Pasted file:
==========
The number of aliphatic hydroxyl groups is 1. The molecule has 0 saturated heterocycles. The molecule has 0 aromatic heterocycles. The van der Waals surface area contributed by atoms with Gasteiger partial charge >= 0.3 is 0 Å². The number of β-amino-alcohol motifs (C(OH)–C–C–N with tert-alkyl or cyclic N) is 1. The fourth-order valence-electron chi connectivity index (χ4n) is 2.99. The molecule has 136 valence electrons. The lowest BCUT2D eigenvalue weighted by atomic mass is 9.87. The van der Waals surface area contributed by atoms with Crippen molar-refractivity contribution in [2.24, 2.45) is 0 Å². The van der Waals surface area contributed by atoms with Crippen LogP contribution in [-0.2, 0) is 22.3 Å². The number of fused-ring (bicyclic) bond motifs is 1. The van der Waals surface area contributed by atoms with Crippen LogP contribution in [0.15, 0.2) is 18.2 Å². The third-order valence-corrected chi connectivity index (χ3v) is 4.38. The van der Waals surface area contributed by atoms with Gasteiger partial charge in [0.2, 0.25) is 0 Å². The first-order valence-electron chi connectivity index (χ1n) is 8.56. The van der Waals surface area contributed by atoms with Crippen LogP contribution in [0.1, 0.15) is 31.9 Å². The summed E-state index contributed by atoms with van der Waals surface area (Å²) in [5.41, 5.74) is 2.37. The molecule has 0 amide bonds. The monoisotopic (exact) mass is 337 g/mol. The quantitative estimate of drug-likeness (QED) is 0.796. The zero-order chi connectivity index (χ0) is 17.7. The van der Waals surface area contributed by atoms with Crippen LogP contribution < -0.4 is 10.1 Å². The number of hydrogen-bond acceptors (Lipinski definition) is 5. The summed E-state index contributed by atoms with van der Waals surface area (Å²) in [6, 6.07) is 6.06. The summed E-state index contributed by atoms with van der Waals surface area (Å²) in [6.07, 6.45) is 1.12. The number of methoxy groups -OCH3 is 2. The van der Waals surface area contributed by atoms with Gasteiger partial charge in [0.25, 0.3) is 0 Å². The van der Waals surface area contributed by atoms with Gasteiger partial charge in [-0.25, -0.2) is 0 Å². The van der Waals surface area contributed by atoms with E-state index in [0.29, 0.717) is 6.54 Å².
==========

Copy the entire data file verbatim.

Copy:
The number of aliphatic hydroxyl groups is 1. The molecule has 0 saturated heterocycles. The molecule has 0 aromatic heterocycles. The van der Waals surface area contributed by atoms with Gasteiger partial charge >= 0.3 is 0 Å². The number of β-amino-alcohol motifs (C(OH)–C–C–N with tert-alkyl or cyclic N) is 1. The fourth-order valence-electron chi connectivity index (χ4n) is 2.99. The molecule has 136 valence electrons. The lowest BCUT2D eigenvalue weighted by atomic mass is 9.87. The van der Waals surface area contributed by atoms with Crippen molar-refractivity contribution in [2.24, 2.45) is 0 Å². The van der Waals surface area contributed by atoms with Crippen LogP contribution in [-0.2, 0) is 22.3 Å². The number of fused-ring (bicyclic) bond motifs is 1. The van der Waals surface area contributed by atoms with Crippen LogP contribution in [0.15, 0.2) is 18.2 Å². The third-order valence-corrected chi connectivity index (χ3v) is 4.38. The van der Waals surface area contributed by atoms with Gasteiger partial charge in [0.2, 0.25) is 0 Å². The first-order valence-electron chi connectivity index (χ1n) is 8.56. The van der Waals surface area contributed by atoms with Crippen LogP contribution in [0.1, 0.15) is 31.9 Å². The summed E-state index contributed by atoms with van der Waals surface area (Å²) in [5.41, 5.74) is 2.37. The molecule has 0 amide bonds. The monoisotopic (exact) mass is 337 g/mol. The quantitative estimate of drug-likeness (QED) is 0.796. The zero-order chi connectivity index (χ0) is 17.7. The van der Waals surface area contributed by atoms with Crippen LogP contribution < -0.4 is 10.1 Å². The number of hydrogen-bond acceptors (Lipinski definition) is 5. The summed E-state index contributed by atoms with van der Waals surface area (Å²) in [6, 6.07) is 6.06. The summed E-state index contributed by atoms with van der Waals surface area (Å²) in [6.07, 6.45) is 1.12. The number of methoxy groups -OCH3 is 2. The van der Waals surface area contributed by atoms with Gasteiger partial charge in [0.25, 0.3) is 0 Å². The van der Waals surface area contributed by atoms with Gasteiger partial charge in [-0.25, -0.2) is 0 Å². The van der Waals surface area contributed by atoms with E-state index in [0.29, 0.717) is 6.54 Å².